She was declared a witch at Salem. These middle schoolers want to clear her name.

Elizabeth Johnson Jr., who lived in what is now North Andover, was one of 28 members of her extended family who faced allegations of witchcraft in 1692.

A tour group at the The Salem Witch Trials Memorial. Mark Lorenz/The Boston Globe

More than three centuries after being tarnished by the hysteria of the Salem witch trials, a Massachusetts woman convicted of witchcraft could finally receive a pardon from the state because of the lobbying efforts of an unlikely constituency: an eighth-grade civics class.

The woman, Elizabeth Johnson Jr., who lived in what is now North Andover, Massachusetts, was one of 28 members of her extended family who faced allegations of witchcraft in 1692, according to historians. She was born around 1670 and may have been mentally disabled.

She was sentenced to death in 1693 after she confessed to being a witch, only to be granted a reprieve by the governor of Massachusetts at the time. She died in 1747, at the age of about 77.


But in contrast with a vast majority of other people who were wrongfully convicted and carried the stigma associated with the witch trials long after their deaths, Johnson had no known descendants to try to clear her name.

That is why a group of middle school students from North Andover decided last year to take up her cause, pressing their state senator to introduce legislation that they helped craft and that would exonerate Johnson, who never married and had no children.

“To right a wrong, it’s worth doing,” Carrie LaPierre, the teacher of the eighth-grade civics class at North Andover Middle School, said Thursday.

As part of their civics education, LaPierre said, the students are taught about acceptance.

“It’s something we talk a lot about: identity and stereotypes and respecting people who are different than you,” she said.

At least 172 people from Salem and surrounding towns, which include what is now North Andover, were accused of witchcraft in 1692 as part of a Puritanical inquisition that was rooted in paranoia and xenophobia, according to historians.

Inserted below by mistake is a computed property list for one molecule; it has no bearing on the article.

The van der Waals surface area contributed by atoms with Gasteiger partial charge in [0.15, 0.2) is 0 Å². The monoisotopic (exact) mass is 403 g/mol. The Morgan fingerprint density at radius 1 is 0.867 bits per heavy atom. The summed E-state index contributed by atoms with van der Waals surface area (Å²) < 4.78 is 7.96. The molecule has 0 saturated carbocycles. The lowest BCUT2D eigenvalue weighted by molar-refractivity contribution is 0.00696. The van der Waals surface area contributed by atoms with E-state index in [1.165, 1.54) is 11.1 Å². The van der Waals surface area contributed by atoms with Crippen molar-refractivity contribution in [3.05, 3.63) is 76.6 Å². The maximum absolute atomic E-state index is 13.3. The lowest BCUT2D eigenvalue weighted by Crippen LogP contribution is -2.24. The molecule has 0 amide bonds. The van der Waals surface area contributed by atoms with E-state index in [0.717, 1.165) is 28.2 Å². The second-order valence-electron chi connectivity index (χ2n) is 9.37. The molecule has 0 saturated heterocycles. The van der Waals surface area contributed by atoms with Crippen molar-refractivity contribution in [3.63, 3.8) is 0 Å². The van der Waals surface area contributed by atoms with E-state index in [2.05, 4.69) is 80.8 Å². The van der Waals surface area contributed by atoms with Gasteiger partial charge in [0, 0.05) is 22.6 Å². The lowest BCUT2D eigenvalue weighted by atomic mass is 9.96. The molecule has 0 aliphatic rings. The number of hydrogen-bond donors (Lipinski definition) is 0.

Among them was Johnson’s mother, whose first name was also Elizabeth; several of her aunts; and her grandfather, who was a minister, said Emerson W. Baker, a history professor at Salem State University in Massachusetts and the author of the book “A Storm of Witchcraft: The Salem Trials and the American Experience.”


“In the 17th century, it’s before the age of science,” Baker said in an interview Thursday. “When things go wrong, you look for someone to blame.”

Elizabeth Johnson Jr.’s grandfather had once described her as “simplish” at best, according to Baker. “So that certainly might have singled her out as someone who might be different.”

About 35% of the people who were formally charged with witchcraft confessed and avoided execution, he said, adding that the ones who were put to death were those who had maintained their innocence or refused to cooperate.

“Frankly, being accused of witchcraft in 1692 would have been a stain worse than murder,” Baker said.

In the 1700s, some of those who were convicted of witchcraft successfully petitioned to have their convictions overturned. During the 1950s, Massachusetts passed a law that had been intended to exonerate the remaining people who were found guilty of witchcraft, but it failed to include all of their names. Another effort to deliver justice in 2001 excluded Elizabeth Johnson Jr., who historians said was declared legally dead when she was convicted in 1693.

“She was the only person who was convicted during that process who was never exonerated,” state Sen. Diana DiZoglio, a Democrat whose district includes North Andover, said Thursday.


DiZoglio said that she had been working with LaPierre’s class on civics projects when the students enlisted her in the exoneration effort. In March, a bill that she introduced to clear Johnson’s name was referred to the Joint Committee on the Judiciary, and it received a hearing last month.

“There has been no active group of descendants advocating on her behalf, and these students chose to pick up that mantle,” she said. Still, DiZoglio added, she is optimistic that the effort will eventually be successful.

LaPierre said that her students had learned how the legislative process works — and how it could be a grind. The wait is nothing new, though, especially for Elizabeth Johnson Jr.

“This,” LaPierre said, “isn’t going to happen overnight.”

This article originally appeared in The New York Times.


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